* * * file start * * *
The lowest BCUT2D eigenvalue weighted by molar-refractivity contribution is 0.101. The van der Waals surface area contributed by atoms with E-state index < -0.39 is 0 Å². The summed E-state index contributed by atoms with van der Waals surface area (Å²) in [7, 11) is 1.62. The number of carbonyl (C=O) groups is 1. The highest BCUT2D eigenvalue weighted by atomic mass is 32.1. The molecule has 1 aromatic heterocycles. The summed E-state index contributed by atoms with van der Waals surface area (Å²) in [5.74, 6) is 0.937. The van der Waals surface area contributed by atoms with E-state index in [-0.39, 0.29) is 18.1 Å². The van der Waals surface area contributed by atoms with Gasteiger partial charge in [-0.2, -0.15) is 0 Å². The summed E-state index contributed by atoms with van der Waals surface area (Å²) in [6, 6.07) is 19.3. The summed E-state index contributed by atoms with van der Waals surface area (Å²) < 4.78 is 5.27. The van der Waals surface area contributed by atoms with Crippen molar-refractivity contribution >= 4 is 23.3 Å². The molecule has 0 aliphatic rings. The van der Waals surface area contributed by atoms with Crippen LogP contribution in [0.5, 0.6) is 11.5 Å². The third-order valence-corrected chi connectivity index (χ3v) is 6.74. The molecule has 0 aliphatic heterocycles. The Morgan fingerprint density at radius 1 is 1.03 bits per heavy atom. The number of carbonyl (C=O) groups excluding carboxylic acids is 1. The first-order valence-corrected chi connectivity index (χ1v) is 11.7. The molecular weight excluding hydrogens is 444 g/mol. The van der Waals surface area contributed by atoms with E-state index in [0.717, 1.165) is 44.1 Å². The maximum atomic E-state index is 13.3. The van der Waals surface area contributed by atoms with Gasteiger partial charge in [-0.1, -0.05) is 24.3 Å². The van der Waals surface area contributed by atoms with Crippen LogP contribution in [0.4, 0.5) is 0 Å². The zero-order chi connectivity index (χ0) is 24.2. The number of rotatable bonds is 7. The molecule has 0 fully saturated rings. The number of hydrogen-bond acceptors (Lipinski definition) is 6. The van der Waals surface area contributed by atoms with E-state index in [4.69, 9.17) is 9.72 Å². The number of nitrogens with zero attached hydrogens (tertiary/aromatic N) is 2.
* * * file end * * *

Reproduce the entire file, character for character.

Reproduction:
The lowest BCUT2D eigenvalue weighted by molar-refractivity contribution is 0.101. The van der Waals surface area contributed by atoms with E-state index < -0.39 is 0 Å². The summed E-state index contributed by atoms with van der Waals surface area (Å²) in [7, 11) is 1.62. The number of carbonyl (C=O) groups is 1. The highest BCUT2D eigenvalue weighted by atomic mass is 32.1. The molecule has 1 aromatic heterocycles. The summed E-state index contributed by atoms with van der Waals surface area (Å²) in [5.74, 6) is 0.937. The van der Waals surface area contributed by atoms with E-state index in [-0.39, 0.29) is 18.1 Å². The van der Waals surface area contributed by atoms with Gasteiger partial charge in [-0.2, -0.15) is 0 Å². The summed E-state index contributed by atoms with van der Waals surface area (Å²) in [6, 6.07) is 19.3. The summed E-state index contributed by atoms with van der Waals surface area (Å²) < 4.78 is 5.27. The van der Waals surface area contributed by atoms with Crippen molar-refractivity contribution >= 4 is 23.3 Å². The molecule has 0 aliphatic rings. The van der Waals surface area contributed by atoms with Crippen LogP contribution in [0.5, 0.6) is 11.5 Å². The third-order valence-corrected chi connectivity index (χ3v) is 6.74. The molecule has 0 aliphatic heterocycles. The Morgan fingerprint density at radius 1 is 1.03 bits per heavy atom. The number of carbonyl (C=O) groups excluding carboxylic acids is 1. The first-order valence-corrected chi connectivity index (χ1v) is 11.7. The molecular weight excluding hydrogens is 444 g/mol. The van der Waals surface area contributed by atoms with E-state index in [0.717, 1.165) is 44.1 Å². The maximum atomic E-state index is 13.3. The van der Waals surface area contributed by atoms with Gasteiger partial charge in [-0.1, -0.05) is 24.3 Å². The van der Waals surface area contributed by atoms with Crippen LogP contribution in [0.4, 0.5) is 0 Å². The zero-order chi connectivity index (χ0) is 24.2. The number of rotatable bonds is 7. The molecule has 0 fully saturated rings. The number of hydrogen-bond acceptors (Lipinski definition) is 6. The van der Waals surface area contributed by atoms with E-state index in [4.69, 9.17) is 9.72 Å². The number of nitrogens with zero attached hydrogens (tertiary/aromatic N) is 2.